The first workshop in Philadelphia in January 2014 covered considerable ground in describing the types, audiences, and goals for library programming. Missing from their analyses were discussions of how public programming decisions are made. What are the best practices to guide this process and how might they differ from one type of program to another?
Following this first meeting, scholar and librarian Dr. David Carr distributed his personal notes in which he wrote, “A public library is constructed for use by the people. Its purpose is to address a community’s character and needs, and to anticipate its changes. Its services and collections serve the common wealth in that place. And by its presence and programs, it creates something that lives.”
Carr’s comments address a primary theme, regardless of the type of library being discussed, that occurred throughout the advisors’ conversations: Programming is effective to the degree it serves the authentic needs and interests of its target participants.
There are several program-development models through which libraries seek to meet these needs and interests. The development of library programs generally fall into three categories:
- Programs developed at the local/branch or college/university level by the library staff;
- Programs developed and distributed by a regional or national entity; and
- Collaborative or culturally co-created programs, developed through partnerships.
The second group of workshop participants examined each of these program types, defining elements of strengths and weaknesses of each. They sought to define elements of success unique to each type. To some degree, the participants found little difference in the impact based on how the program was developed. Overall, the success of a program had far more to do with its relevance and relationship to audience interests. For evaluation of these programs, they continued to look to such indicators as attendance, engagement in the topic, follow-up “buzz,” and repeat visitation.
There were, however, some notable differences. Locally developed programs, for example, were seen to have the advantage of flexibility, targeting audience needs quite specifically. If well received, they can become part of a series that continues to build audiences. They afford the opportunity to connect to collections, local events, new population groups, and current issues. The effectiveness of local programs can build community support and increase funding as well.
Beyond audience, however, success can also be defined by the impact on the institution itself. Nationally distributed programs may particularly afford this benefit. They are generally adaptable to different sizes of communities, regardless of type of library. They link to issues of national interest. They are accompanied by such resources as bibliographies or templates that each library can use. These kinds of programs offer replicable models and sometimes direct training, leading to useful professional development. The challenge to each library, however, is to create the links between national issues and community concerns.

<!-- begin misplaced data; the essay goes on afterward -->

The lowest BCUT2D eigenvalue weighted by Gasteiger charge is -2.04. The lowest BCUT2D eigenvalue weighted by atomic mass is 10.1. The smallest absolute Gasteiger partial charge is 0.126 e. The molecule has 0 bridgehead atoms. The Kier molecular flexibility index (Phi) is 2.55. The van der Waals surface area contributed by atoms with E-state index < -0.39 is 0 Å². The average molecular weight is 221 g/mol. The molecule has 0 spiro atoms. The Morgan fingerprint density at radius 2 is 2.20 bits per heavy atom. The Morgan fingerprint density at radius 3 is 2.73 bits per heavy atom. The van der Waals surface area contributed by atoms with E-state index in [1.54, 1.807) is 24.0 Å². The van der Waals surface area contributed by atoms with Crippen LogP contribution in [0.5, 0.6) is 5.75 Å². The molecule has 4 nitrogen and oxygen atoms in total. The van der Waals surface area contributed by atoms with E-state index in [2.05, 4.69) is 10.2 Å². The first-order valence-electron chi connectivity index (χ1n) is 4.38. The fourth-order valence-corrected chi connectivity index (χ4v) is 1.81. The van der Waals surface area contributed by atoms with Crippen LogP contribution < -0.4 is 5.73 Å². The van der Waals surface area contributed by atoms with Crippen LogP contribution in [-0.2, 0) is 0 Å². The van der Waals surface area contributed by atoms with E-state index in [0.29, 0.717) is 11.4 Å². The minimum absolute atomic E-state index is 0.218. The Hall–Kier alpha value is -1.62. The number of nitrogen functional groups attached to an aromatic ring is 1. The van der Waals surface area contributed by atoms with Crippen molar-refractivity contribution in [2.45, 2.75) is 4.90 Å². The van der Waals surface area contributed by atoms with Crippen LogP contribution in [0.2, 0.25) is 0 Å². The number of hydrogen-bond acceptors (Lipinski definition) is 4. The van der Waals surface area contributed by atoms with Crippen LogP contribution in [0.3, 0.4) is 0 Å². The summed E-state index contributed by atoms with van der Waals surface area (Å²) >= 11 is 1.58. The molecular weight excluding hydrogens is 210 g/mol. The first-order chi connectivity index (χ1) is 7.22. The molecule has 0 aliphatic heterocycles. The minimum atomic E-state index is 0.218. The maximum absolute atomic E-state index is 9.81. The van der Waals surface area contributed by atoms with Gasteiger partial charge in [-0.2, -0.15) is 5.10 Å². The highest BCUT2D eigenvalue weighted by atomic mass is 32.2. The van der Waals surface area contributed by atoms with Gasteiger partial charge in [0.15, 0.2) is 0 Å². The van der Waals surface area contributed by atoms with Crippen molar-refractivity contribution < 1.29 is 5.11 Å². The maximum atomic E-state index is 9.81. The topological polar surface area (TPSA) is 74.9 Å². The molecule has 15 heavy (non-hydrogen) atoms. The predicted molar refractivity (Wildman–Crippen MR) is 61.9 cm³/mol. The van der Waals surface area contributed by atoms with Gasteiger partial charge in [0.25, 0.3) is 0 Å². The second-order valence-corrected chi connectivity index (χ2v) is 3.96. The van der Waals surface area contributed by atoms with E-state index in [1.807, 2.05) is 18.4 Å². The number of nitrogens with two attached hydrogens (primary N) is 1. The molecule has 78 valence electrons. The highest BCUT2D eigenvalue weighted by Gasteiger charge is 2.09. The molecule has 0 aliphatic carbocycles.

Both project workshops emphasized the need for libraries to understand community issues. Because libraries are perceived as neutral spaces, they can present difficult or controversial topics. The groups likewise stressed, however, that programs do not all have to be about critical issues. They can be designed for entertainment and pleasure, to bring together individuals who share a specific interest, or to teach new hobbies or crafts. Programming librarians can look at their populations as “prisms” and develop different kinds of programs to fit each audience’s interests.
The selection and development of programs does not appear to have a widely shared or well-defined process. Some libraries, especially those with a small or overburdened staff, report being largely reactive, building programming around availability in many instances. The best-case scenarios were defined as programming that combines opportunity with strategic direction, resources, and feasibility.
The NILPPA research framework should include an inquiry into how best to establish a framework and process for developing and presenting library programs. This process would retain the potential for flexibility and regional customization, but establish some useful guidelines. Research should learn how programming librarians select program topics and prioritize staff time, providing insight into existing best practices.
What, in your opinion, is the added value of hosting a state- or national-level program at your institution versus a program you create internally?
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